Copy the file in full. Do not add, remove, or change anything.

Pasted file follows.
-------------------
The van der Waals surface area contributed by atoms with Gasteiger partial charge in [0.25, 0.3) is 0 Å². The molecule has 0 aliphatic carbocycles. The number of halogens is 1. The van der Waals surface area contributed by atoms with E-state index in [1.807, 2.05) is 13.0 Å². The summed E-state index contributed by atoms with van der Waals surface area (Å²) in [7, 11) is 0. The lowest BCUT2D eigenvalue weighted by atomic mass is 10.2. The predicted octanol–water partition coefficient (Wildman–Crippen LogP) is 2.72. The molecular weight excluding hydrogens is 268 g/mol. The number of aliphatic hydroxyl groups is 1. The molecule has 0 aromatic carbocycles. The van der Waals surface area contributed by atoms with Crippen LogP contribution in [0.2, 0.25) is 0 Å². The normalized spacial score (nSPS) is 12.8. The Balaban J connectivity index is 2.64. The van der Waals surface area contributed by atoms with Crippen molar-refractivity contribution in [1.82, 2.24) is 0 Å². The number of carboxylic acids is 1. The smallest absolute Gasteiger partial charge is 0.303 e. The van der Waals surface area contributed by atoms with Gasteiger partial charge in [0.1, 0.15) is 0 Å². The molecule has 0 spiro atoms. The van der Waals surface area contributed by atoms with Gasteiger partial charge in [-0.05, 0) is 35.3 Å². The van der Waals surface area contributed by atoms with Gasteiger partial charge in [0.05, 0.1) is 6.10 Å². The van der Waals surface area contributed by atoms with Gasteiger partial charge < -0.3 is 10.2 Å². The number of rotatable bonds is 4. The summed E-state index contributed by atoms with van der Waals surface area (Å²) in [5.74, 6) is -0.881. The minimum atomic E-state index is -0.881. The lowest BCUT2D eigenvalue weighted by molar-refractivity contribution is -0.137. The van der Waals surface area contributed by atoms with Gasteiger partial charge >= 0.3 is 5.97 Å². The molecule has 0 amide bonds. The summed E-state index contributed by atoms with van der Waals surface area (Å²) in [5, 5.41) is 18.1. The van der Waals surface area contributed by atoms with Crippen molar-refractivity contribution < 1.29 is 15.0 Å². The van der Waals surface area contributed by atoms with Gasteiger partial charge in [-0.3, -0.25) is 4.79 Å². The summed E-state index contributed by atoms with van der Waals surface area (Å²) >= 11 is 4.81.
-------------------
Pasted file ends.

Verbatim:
The van der Waals surface area contributed by atoms with Gasteiger partial charge in [0.25, 0.3) is 0 Å². The molecule has 0 aliphatic carbocycles. The number of halogens is 1. The van der Waals surface area contributed by atoms with E-state index in [1.807, 2.05) is 13.0 Å². The summed E-state index contributed by atoms with van der Waals surface area (Å²) in [7, 11) is 0. The lowest BCUT2D eigenvalue weighted by atomic mass is 10.2. The predicted octanol–water partition coefficient (Wildman–Crippen LogP) is 2.72. The molecular weight excluding hydrogens is 268 g/mol. The number of aliphatic hydroxyl groups is 1. The molecule has 0 aromatic carbocycles. The van der Waals surface area contributed by atoms with Crippen LogP contribution in [0.2, 0.25) is 0 Å². The normalized spacial score (nSPS) is 12.8. The Balaban J connectivity index is 2.64. The van der Waals surface area contributed by atoms with Crippen molar-refractivity contribution in [1.82, 2.24) is 0 Å². The number of carboxylic acids is 1. The smallest absolute Gasteiger partial charge is 0.303 e. The van der Waals surface area contributed by atoms with Gasteiger partial charge in [0.1, 0.15) is 0 Å². The molecule has 0 spiro atoms. The van der Waals surface area contributed by atoms with Gasteiger partial charge in [-0.05, 0) is 35.3 Å². The van der Waals surface area contributed by atoms with Gasteiger partial charge in [0.05, 0.1) is 6.10 Å². The van der Waals surface area contributed by atoms with Gasteiger partial charge < -0.3 is 10.2 Å². The number of rotatable bonds is 4. The summed E-state index contributed by atoms with van der Waals surface area (Å²) in [5.74, 6) is -0.881. The minimum atomic E-state index is -0.881. The lowest BCUT2D eigenvalue weighted by molar-refractivity contribution is -0.137. The van der Waals surface area contributed by atoms with Gasteiger partial charge >= 0.3 is 5.97 Å². The molecule has 0 amide bonds. The summed E-state index contributed by atoms with van der Waals surface area (Å²) in [5, 5.41) is 18.1. The van der Waals surface area contributed by atoms with Crippen molar-refractivity contribution < 1.29 is 15.0 Å². The van der Waals surface area contributed by atoms with Gasteiger partial charge in [-0.3, -0.25) is 4.79 Å². The summed E-state index contributed by atoms with van der Waals surface area (Å²) >= 11 is 4.81.